By Leigh Madeira, KF10 Ecuador
Anyone who visits Ecuador, Quito in particular, will likely hear that Otavalo, a town with 40,000 indigenous people about 1.5 hours from the capital city, is a must-see. Is it for the beautiful beaches? Definitely not. The rainforest, cloud forest, or lush mountainous landscape? Not that either. The wildlife? Nope! Although Otavalo is a quaint town with great views of the surrounding volcanoes, it is a popular tourist destination solely because it has one of the most famous indigenous markets in all of South America. In fact, Lonely Planet calls the Otavaleños (people from Otavalo) “the wealthiest and most commercially successful indígenas (indigenous groups) in Ecuador”.
Perhaps the most interesting part of Otavalo’s success, for me at least, is that the Otavaleños have in large part preserved their indigenous culture. They didn´t have to choose between maintaining their lives and customs as an indigenous population and being successful entrepreneurs. They still dress the same, they still maintain the same customs, and to this day, the Otavaleños still gather every Saturday morning to trade livestock and other goods in the same bustling, chaotic (and most definitely not FDA approved!) manner they did a century ago.
I was able to visit the town twice and, once I got over the initial shopper’s rush, started to wonder just what made these people so successful. As a Kiva fellow I immerse myself in Ecuadorian microfinance and meet entrepreneurs day after day who would love to be half as successful as the average Otavaleño. I couldn´t help but wonder, why are the Otavaleños so successful and did microfinance play a role?
Otavaleños have been known for their weaving for centuries now, but as recently as the 1940s the Otavaleños were nothing more than peasants…a far cry from the successful entrepreneurs you see throughout the city nowadays. There are several factors that contributed to this development:
- Market expansion and export boom
According to Otavalo researcher Tanya Korovkin*, “in the 1960s and 1970s, national manufacturing grew at annual rates close to 10%, with the textile industry being one of the most dynamic branches.”
- Import-substitution industrialization
Wikipedia describes it better than I can! Import-substitution industrialization is “a trade and economic policy based on the premise that a country should attempt to reduce its foreign dependency through the local production of industrialized products.”
- Rural-urban migration
Due to pressure on land starting in the 1950s, many Otavaleños migrated to larger cities to work in textile factories. When they returned home they introduced many of the factory techniques they had learned, such as synthetic yarn and the electric loom.
- Government support for indigenous craftsmen
The Ecuadorian government created numerous organizations to train and promote indigenous craftsmen dating back to the 1950s. The organizations offered training courses and technical assistance and established artisan markets for indigenous entrepreneurs.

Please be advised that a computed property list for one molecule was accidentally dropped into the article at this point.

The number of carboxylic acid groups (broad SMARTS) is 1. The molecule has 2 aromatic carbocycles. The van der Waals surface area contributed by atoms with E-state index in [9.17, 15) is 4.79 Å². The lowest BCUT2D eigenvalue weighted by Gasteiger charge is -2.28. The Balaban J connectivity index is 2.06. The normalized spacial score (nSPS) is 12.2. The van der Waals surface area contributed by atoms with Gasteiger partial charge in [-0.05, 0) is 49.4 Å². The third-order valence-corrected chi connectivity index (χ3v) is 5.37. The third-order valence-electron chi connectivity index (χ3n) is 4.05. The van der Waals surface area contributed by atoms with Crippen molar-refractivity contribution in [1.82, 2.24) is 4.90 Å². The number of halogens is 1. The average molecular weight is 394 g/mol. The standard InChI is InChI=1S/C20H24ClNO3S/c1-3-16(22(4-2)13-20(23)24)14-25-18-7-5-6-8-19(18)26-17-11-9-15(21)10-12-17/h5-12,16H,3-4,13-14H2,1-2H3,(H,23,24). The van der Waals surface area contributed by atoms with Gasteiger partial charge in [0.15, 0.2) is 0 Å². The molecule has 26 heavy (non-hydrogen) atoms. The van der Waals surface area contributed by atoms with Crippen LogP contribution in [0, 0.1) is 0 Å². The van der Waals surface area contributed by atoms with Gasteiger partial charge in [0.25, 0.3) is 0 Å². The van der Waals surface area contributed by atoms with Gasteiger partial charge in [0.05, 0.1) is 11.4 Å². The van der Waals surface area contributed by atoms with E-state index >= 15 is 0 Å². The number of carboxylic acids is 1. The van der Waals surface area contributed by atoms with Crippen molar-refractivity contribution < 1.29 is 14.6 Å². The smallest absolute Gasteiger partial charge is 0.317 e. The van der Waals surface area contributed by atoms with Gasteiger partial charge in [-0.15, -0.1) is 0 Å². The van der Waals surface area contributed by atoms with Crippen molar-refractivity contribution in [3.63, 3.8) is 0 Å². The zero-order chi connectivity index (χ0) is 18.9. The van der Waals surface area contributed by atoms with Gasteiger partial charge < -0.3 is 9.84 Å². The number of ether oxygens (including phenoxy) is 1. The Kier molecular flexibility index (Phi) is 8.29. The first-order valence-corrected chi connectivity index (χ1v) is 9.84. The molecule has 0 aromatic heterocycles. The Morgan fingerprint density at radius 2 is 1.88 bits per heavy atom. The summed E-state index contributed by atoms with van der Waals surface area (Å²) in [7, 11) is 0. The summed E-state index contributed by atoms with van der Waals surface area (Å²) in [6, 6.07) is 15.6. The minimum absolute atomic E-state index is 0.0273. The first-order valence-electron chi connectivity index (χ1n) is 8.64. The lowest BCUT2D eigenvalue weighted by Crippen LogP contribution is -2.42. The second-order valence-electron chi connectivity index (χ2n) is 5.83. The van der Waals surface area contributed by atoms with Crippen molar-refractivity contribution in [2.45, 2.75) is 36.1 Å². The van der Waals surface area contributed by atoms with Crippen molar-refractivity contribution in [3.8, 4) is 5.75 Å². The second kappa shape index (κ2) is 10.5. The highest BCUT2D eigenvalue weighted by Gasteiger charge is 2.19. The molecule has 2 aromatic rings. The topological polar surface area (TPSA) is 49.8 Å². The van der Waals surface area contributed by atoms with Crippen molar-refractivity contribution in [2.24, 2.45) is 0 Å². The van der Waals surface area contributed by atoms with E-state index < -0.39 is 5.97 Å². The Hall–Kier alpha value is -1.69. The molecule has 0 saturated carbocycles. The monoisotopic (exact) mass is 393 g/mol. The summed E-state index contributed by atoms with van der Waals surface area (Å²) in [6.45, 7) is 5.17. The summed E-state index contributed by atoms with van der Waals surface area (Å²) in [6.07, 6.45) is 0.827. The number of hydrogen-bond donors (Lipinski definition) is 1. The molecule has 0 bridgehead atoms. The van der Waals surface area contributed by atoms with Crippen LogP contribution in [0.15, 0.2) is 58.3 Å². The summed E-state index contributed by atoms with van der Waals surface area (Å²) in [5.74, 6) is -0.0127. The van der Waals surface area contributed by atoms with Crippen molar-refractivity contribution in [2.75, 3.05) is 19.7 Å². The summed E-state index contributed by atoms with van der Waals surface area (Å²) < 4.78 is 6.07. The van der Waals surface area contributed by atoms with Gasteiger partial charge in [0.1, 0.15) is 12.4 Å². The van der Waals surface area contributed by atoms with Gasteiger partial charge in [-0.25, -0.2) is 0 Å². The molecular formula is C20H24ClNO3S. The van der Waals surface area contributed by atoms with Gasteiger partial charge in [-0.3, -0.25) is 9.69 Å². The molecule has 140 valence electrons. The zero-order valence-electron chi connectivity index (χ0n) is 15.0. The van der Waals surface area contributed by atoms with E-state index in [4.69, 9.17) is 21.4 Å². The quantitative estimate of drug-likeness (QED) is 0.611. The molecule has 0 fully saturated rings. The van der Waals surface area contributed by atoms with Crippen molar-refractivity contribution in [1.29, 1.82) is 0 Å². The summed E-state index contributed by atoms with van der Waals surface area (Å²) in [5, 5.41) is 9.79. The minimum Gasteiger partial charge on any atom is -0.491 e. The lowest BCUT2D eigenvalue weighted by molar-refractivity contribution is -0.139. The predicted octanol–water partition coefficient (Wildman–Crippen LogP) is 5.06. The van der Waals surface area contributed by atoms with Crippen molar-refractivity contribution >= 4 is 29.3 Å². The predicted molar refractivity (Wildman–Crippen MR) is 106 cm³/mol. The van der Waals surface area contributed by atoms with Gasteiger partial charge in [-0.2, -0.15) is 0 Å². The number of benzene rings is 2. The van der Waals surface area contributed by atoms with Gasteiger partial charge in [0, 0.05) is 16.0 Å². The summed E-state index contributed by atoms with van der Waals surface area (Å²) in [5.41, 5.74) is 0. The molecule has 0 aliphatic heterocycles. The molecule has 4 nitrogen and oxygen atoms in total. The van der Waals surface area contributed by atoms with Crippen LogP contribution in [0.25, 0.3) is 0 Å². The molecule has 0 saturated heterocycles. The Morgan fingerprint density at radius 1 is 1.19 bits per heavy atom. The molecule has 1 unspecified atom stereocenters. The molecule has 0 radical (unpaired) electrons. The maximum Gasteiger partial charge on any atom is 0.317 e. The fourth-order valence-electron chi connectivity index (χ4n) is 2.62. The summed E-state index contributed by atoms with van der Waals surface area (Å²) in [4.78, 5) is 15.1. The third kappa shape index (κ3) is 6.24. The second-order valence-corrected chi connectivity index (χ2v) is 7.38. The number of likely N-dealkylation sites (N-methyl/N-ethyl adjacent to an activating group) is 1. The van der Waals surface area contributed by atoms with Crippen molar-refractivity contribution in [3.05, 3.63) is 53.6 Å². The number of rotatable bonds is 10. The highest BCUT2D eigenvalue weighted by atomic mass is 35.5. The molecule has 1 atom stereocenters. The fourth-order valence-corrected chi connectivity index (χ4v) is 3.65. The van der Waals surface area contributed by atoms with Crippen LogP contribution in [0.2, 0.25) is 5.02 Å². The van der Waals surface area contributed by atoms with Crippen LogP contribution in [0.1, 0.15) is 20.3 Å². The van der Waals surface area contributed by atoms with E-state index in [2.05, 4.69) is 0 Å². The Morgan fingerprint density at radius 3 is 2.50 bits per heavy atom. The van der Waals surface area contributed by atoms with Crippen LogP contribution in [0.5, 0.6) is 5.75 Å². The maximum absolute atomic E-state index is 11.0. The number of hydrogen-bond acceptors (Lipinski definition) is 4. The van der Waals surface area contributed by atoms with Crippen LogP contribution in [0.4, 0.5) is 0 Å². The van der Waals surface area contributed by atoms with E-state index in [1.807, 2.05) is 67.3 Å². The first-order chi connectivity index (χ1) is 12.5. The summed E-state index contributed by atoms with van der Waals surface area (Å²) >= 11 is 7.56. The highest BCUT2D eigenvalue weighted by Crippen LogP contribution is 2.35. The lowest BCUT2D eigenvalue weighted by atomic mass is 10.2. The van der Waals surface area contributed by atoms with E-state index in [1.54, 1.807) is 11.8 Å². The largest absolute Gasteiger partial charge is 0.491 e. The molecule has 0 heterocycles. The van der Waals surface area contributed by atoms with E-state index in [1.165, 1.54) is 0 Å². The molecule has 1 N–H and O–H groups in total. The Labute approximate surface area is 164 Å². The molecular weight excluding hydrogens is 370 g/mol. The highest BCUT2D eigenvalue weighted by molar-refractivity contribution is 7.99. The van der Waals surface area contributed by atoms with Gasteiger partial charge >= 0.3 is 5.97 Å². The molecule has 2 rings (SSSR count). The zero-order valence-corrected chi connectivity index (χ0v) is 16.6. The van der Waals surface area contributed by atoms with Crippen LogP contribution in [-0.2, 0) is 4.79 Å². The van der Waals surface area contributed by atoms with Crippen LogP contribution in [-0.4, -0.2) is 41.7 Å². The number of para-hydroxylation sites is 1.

Where is the power of microfinance in this story? As much as I would like to tell you that it was the main reason behind the success of the Otavaleños, the truth is that microfinance played a very minimal role in the development of this indigenous group, although not for lack of trying.
In addition to the organizations mentioned above, the government also offered financial assistance for small entrepreneurs through the National Development Bank and the Ministry of Labor. Sounds promising, but in reality, “the amount of public credit that indigenous artisans received was modest*” for a few reasons:
- Difficult bureaucratic procedures to obtain loans (anyone who has been to a DMV can probably imagine)
- Threat of foreclosure
- Unrealistic legal and financial prerequisites
- Cultural and language barriers between Spanish-speaking bank employees and the Quichuan-speaking indigenous clients
Korovkin* explains, “As a result, only the largest among Otavalo´s indigenous craftsmen and traders were actually willing and able to get access to bank credit. Most others either relied on their own capital or operated outside the formal banking system, using consignment arrangements with local traders or borrowing money from informal money lenders, whose interest rates were much higher than the banks’*”
In typical Otavaleño fashion, some entrepreneurs started local credit cooperatives to provide affordable access to credit, a few of which were very successful. However, the fact remains that most Otavaleños did not have access to microfinance, which likely would have been wildly successful.
As a result of their entrepreneurial spirit and some good old-fashioned luck, the Otavaleños are not only a model for modern success, but also an example of how cultural preservation does not have to clash with technology and financial success. Although I firmly believe in the power of microfinance, access to affordable credit does not guarantee success and, in Otavalo’s case, the lack of access to affordable credit does not automatically determine failure. If microfinance would have been available in the developmental stage for Otavalo, who knows what the market would be like today? While no one can be sure, there is one thing I know…my wallet wouldn´t have been able to handle it!
*Source: Commodity Production and Ethnic Culture: Otavalo, Northern Ecuador by Tanya Korovkin
Leigh Madeira is serving in Guayaquil, Ecuador with Kiva Field Partner Fundación D-MIRO as a member of the Kiva Fellows 10th class. Please join D-MIRO’s lending team, make a loan to a D-MIRO entrepreneur or donate to Kiva today!